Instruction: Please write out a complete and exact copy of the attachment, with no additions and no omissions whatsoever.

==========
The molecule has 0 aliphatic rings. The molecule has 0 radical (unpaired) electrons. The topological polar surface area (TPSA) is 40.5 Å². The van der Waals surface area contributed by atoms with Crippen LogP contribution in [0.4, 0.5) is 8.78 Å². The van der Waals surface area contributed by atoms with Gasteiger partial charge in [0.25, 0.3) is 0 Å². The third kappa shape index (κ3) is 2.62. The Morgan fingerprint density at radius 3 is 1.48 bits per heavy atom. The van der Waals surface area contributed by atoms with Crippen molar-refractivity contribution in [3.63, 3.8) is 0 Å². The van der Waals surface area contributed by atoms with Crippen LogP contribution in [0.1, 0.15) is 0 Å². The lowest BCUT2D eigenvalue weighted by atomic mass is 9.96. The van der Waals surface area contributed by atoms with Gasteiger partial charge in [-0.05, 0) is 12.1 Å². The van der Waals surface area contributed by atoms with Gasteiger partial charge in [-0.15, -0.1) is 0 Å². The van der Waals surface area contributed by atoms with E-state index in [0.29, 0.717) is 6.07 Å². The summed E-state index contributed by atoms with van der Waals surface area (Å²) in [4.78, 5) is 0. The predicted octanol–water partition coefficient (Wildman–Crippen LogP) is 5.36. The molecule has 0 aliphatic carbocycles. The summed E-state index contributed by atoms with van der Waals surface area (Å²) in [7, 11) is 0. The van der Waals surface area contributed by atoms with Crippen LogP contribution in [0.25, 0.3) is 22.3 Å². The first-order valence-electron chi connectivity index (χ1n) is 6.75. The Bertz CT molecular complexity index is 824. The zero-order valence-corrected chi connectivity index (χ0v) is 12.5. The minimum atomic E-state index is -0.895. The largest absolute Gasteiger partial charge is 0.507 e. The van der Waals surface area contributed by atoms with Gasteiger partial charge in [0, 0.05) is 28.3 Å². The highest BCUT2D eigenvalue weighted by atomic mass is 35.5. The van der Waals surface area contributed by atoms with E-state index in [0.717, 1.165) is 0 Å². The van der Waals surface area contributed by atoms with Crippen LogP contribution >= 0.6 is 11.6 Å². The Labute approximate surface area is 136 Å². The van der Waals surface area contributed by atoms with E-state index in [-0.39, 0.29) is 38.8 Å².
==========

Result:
The molecule has 0 aliphatic rings. The molecule has 0 radical (unpaired) electrons. The topological polar surface area (TPSA) is 40.5 Å². The van der Waals surface area contributed by atoms with Crippen LogP contribution in [0.4, 0.5) is 8.78 Å². The van der Waals surface area contributed by atoms with Gasteiger partial charge in [0.25, 0.3) is 0 Å². The third kappa shape index (κ3) is 2.62. The Morgan fingerprint density at radius 3 is 1.48 bits per heavy atom. The van der Waals surface area contributed by atoms with Crippen molar-refractivity contribution in [3.63, 3.8) is 0 Å². The van der Waals surface area contributed by atoms with Crippen LogP contribution in [0.1, 0.15) is 0 Å². The lowest BCUT2D eigenvalue weighted by atomic mass is 9.96. The van der Waals surface area contributed by atoms with Gasteiger partial charge in [-0.05, 0) is 12.1 Å². The van der Waals surface area contributed by atoms with Gasteiger partial charge in [-0.15, -0.1) is 0 Å². The van der Waals surface area contributed by atoms with E-state index in [0.29, 0.717) is 6.07 Å². The summed E-state index contributed by atoms with van der Waals surface area (Å²) in [4.78, 5) is 0. The predicted octanol–water partition coefficient (Wildman–Crippen LogP) is 5.36. The molecule has 0 aliphatic carbocycles. The summed E-state index contributed by atoms with van der Waals surface area (Å²) in [7, 11) is 0. The van der Waals surface area contributed by atoms with Crippen LogP contribution in [0.25, 0.3) is 22.3 Å². The first-order valence-electron chi connectivity index (χ1n) is 6.75. The Bertz CT molecular complexity index is 824. The zero-order valence-corrected chi connectivity index (χ0v) is 12.5. The minimum atomic E-state index is -0.895. The largest absolute Gasteiger partial charge is 0.507 e. The van der Waals surface area contributed by atoms with Gasteiger partial charge in [0, 0.05) is 28.3 Å². The highest BCUT2D eigenvalue weighted by atomic mass is 35.5. The van der Waals surface area contributed by atoms with E-state index in [0.717, 1.165) is 0 Å². The van der Waals surface area contributed by atoms with Crippen LogP contribution >= 0.6 is 11.6 Å². The Labute approximate surface area is 136 Å². The van der Waals surface area contributed by atoms with E-state index in [-0.39, 0.29) is 38.8 Å².